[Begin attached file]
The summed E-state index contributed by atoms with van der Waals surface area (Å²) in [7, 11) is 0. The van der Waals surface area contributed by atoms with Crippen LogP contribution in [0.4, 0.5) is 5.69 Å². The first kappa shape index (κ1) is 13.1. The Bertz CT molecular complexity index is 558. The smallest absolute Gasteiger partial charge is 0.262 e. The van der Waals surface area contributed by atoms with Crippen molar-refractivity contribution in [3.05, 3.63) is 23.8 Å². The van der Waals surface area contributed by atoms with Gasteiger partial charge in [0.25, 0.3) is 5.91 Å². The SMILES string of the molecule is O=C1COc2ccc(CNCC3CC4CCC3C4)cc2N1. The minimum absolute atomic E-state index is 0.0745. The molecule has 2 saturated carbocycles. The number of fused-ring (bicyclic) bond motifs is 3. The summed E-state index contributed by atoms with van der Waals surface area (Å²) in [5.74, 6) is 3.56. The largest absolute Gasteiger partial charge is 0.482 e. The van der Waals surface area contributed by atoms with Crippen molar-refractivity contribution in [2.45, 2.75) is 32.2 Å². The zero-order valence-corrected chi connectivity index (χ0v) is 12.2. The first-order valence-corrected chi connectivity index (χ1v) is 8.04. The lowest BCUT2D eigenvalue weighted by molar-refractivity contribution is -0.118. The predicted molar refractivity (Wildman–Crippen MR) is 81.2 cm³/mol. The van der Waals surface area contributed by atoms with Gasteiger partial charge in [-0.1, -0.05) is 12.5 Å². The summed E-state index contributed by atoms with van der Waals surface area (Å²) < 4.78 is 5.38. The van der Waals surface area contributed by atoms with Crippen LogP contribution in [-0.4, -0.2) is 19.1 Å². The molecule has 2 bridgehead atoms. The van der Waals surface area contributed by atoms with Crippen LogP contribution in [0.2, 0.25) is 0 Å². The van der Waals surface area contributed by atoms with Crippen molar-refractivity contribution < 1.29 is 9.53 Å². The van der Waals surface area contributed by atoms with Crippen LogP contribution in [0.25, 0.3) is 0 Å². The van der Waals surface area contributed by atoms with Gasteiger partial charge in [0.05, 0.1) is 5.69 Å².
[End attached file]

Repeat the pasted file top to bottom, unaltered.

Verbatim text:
The summed E-state index contributed by atoms with van der Waals surface area (Å²) in [7, 11) is 0. The van der Waals surface area contributed by atoms with Crippen LogP contribution in [0.4, 0.5) is 5.69 Å². The first kappa shape index (κ1) is 13.1. The Bertz CT molecular complexity index is 558. The smallest absolute Gasteiger partial charge is 0.262 e. The van der Waals surface area contributed by atoms with Crippen molar-refractivity contribution in [3.05, 3.63) is 23.8 Å². The van der Waals surface area contributed by atoms with Gasteiger partial charge in [0.25, 0.3) is 5.91 Å². The SMILES string of the molecule is O=C1COc2ccc(CNCC3CC4CCC3C4)cc2N1. The minimum absolute atomic E-state index is 0.0745. The molecule has 2 saturated carbocycles. The number of fused-ring (bicyclic) bond motifs is 3. The summed E-state index contributed by atoms with van der Waals surface area (Å²) in [5.74, 6) is 3.56. The largest absolute Gasteiger partial charge is 0.482 e. The van der Waals surface area contributed by atoms with Crippen molar-refractivity contribution in [2.45, 2.75) is 32.2 Å². The zero-order valence-corrected chi connectivity index (χ0v) is 12.2. The first-order valence-corrected chi connectivity index (χ1v) is 8.04. The lowest BCUT2D eigenvalue weighted by molar-refractivity contribution is -0.118. The predicted molar refractivity (Wildman–Crippen MR) is 81.2 cm³/mol. The van der Waals surface area contributed by atoms with Gasteiger partial charge in [-0.1, -0.05) is 12.5 Å². The summed E-state index contributed by atoms with van der Waals surface area (Å²) < 4.78 is 5.38. The van der Waals surface area contributed by atoms with Crippen LogP contribution in [-0.4, -0.2) is 19.1 Å². The molecule has 2 bridgehead atoms. The van der Waals surface area contributed by atoms with Crippen LogP contribution in [0.2, 0.25) is 0 Å². The van der Waals surface area contributed by atoms with Crippen molar-refractivity contribution < 1.29 is 9.53 Å². The van der Waals surface area contributed by atoms with Crippen LogP contribution in [0.25, 0.3) is 0 Å². The van der Waals surface area contributed by atoms with Gasteiger partial charge in [0.05, 0.1) is 5.69 Å².